Alessandra Biaggi’s campaign for the New York convention is stuttering

You are in for a rude awakening.

Alessandra Biaggi, left-most state senator on becoming a member of Congress next year, is faltering as the up-and-coming squad member’s campaign is rocked by departures and former employees who claim it’s a nightmare.

In recent weeks, both campaign manager Chris Walsh and campaign director Samantha Fullam have departed, the campaign confirmed.

“I’m happy to announce that I’m joining @Biaggi4NY as a CM! I’ve known Alessandra for years and I know she will be a fierce advocate for the people of Suffolk, Nassau, Queens, the Bronx and Westchester,” Walsh said two months ago. But the exuberant tone was apparently short-lived. His Twitter profile now lists him as “currently: at rest”.

Walsh declined to comment on this story. Fullam did not respond to The Post’s request for comment. Sudden staff departures have haunted Biaggi’s public life for a long time.

State Senator Alessandra Biaggi
Aides to Senator Alessandra Biaggi have said working for her is “the worst thing you can do for your sanity.”
Richard Harnus

“There was a seamless transition, everything is friendly. Things change. It’s not that big of a deal,” campaign spokesman David Neustadt told The Post. “We’re not the first nor the last campaign to see personnel changes during the course of a campaign.”

Insiders say that while Biaggi often talks big about progressive values, her office culture is anything but.

“She was very hyperactive. She was screaming and screaming quite a bit,” said a former staffer. “She had a policy that no one on staff could speak to her. Everyone had to go through the chief of staff.”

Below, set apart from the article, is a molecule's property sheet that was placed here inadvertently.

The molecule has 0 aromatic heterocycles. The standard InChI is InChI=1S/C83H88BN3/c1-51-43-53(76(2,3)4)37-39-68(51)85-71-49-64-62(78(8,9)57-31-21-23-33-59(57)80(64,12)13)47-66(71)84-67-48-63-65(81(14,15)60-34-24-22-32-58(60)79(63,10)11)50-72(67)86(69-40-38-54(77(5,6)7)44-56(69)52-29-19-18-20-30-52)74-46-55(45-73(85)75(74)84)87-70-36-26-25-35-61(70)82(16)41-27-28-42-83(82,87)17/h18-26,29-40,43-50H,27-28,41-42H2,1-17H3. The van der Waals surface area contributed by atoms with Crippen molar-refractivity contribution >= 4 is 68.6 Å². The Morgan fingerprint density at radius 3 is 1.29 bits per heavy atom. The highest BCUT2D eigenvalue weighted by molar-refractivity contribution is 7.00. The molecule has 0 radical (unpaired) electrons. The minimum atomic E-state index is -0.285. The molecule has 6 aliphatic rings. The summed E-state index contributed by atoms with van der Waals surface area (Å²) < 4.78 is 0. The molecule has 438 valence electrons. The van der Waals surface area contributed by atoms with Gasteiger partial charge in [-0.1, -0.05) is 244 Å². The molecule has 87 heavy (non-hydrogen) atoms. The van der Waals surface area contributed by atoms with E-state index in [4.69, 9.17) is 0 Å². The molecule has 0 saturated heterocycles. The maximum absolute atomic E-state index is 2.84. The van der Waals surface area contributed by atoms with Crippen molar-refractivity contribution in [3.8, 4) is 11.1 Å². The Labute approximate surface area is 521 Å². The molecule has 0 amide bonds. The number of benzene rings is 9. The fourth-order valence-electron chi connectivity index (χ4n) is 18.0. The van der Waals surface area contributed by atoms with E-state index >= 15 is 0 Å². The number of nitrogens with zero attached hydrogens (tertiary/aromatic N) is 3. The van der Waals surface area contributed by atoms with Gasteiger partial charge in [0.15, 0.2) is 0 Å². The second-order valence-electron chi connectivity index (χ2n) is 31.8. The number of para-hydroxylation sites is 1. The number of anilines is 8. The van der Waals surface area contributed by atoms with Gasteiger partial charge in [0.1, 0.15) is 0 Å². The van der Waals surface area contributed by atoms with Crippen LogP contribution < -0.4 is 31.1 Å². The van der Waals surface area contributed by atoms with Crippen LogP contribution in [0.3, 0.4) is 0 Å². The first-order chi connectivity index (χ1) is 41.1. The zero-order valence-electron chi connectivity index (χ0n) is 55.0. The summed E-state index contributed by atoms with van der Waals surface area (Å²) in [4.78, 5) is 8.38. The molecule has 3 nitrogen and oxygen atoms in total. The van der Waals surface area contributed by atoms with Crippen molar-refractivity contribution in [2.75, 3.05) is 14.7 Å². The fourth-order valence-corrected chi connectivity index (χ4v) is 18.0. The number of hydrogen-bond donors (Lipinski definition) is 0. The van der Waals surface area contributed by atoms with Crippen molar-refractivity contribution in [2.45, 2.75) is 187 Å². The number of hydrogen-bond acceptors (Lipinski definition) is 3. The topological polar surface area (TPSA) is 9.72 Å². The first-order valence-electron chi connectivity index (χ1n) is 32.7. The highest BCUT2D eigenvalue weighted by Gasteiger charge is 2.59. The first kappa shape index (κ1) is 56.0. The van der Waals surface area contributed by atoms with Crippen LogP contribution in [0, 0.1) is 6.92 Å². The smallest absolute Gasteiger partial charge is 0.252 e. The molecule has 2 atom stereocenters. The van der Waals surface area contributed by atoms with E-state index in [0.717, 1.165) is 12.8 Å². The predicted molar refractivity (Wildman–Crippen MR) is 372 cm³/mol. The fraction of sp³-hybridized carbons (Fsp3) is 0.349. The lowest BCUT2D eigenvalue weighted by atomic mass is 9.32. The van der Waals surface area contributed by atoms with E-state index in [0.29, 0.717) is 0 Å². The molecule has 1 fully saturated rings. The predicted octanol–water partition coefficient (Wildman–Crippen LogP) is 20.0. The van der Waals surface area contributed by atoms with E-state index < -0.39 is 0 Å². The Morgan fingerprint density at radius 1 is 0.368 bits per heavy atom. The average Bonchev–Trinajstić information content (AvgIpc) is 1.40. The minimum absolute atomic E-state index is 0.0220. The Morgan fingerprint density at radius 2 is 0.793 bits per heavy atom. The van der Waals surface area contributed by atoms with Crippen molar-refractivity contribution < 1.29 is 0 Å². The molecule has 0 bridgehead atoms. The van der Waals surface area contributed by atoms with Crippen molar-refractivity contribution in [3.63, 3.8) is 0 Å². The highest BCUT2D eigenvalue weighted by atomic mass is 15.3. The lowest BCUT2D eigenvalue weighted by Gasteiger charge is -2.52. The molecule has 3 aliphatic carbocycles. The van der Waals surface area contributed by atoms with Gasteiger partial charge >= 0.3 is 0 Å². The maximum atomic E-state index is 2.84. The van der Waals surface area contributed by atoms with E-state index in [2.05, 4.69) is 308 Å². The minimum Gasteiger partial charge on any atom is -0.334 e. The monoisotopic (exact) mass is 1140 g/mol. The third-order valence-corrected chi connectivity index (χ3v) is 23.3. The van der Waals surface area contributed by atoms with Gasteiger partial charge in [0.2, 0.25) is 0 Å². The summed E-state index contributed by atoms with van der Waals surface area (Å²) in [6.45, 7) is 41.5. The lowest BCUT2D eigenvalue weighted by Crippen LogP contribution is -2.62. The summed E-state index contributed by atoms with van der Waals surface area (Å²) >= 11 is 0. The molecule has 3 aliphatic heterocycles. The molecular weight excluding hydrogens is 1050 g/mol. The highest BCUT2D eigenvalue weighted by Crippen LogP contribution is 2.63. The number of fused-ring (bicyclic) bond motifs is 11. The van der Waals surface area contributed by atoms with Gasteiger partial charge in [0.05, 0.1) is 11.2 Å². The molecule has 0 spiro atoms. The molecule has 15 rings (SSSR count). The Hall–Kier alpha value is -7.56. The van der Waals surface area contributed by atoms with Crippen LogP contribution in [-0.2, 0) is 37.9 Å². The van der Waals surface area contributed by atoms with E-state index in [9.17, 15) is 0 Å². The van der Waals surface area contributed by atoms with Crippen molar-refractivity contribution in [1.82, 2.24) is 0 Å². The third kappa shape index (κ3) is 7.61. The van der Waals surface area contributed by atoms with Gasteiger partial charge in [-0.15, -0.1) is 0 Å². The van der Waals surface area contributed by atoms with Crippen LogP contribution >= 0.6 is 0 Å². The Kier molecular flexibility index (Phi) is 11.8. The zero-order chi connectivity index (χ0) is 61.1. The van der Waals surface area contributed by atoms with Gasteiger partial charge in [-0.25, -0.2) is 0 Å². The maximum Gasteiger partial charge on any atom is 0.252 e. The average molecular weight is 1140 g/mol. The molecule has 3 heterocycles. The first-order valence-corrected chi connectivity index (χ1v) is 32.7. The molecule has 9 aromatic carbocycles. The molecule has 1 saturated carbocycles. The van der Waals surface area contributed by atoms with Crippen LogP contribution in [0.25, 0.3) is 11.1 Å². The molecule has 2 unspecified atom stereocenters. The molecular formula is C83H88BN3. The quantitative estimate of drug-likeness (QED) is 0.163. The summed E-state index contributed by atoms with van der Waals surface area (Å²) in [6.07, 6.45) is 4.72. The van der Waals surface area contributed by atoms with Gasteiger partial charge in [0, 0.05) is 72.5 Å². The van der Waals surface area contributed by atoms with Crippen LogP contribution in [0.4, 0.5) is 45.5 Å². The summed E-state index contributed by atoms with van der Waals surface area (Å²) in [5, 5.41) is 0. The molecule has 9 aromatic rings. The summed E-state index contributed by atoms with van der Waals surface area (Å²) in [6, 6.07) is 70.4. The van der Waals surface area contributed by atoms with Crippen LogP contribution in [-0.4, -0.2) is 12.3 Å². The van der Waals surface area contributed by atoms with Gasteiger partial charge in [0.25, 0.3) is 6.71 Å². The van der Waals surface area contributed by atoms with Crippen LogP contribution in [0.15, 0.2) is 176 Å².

The employee described addressing text messages after 2 a.m. and called Biaggi a “gas lighter.”

“She always says you take care of your mental health, but working for her is the worst thing you can do for your mental health,” the former staffer said.

Neustadt said, “Senator Biaggi places very high demands on herself and her staff because the work of her office in the service of the community is extremely important. Her staff always had access to her and to her chief of staff when needed.”

Biaggi, who represents parts of The Bronx and Westchester, is running in a wild seven-way Democratic primary to replace Rep. Tom Suozzi. Long Island’s Pole is one of dozens of Democrats to step down as the party faces obliteration in November’s midterm elections.

Biaggi is trying to corner the progressive lane and would likely be aligned with Rep. Alexandria Ocasio-Cortez and The Squad if elected. Her campaign was supported by many of the city’s top elected socialists, including MP Jamaal Bowman, state senator Julia Salazar and state senator Jabari Brisport.

Despite rising crime in the Big Apple, Biaggi has spoken out against the increasing policing of the city’s subways and has supported the Defund the Police movement. She has received a frosty reception in Suozzi’s temperate Long Island district, and the resigning congressman has spoken out against her.

Progressive candidates often release eye-popping fundraising hits BUT Biaggi has eclipsed himself. In the first quarter of 2022, Biaggi’s campaign raised $437,230. While that’s far from pocket change, it’s also significantly less than the $550,235 brought in by Nassau County Legislature Joshua Lafazan and the $916,914 brought in by Robert Zimmerman, a public relations executive . Alessandra Biaggi’s campaign for the New York convention is stuttering


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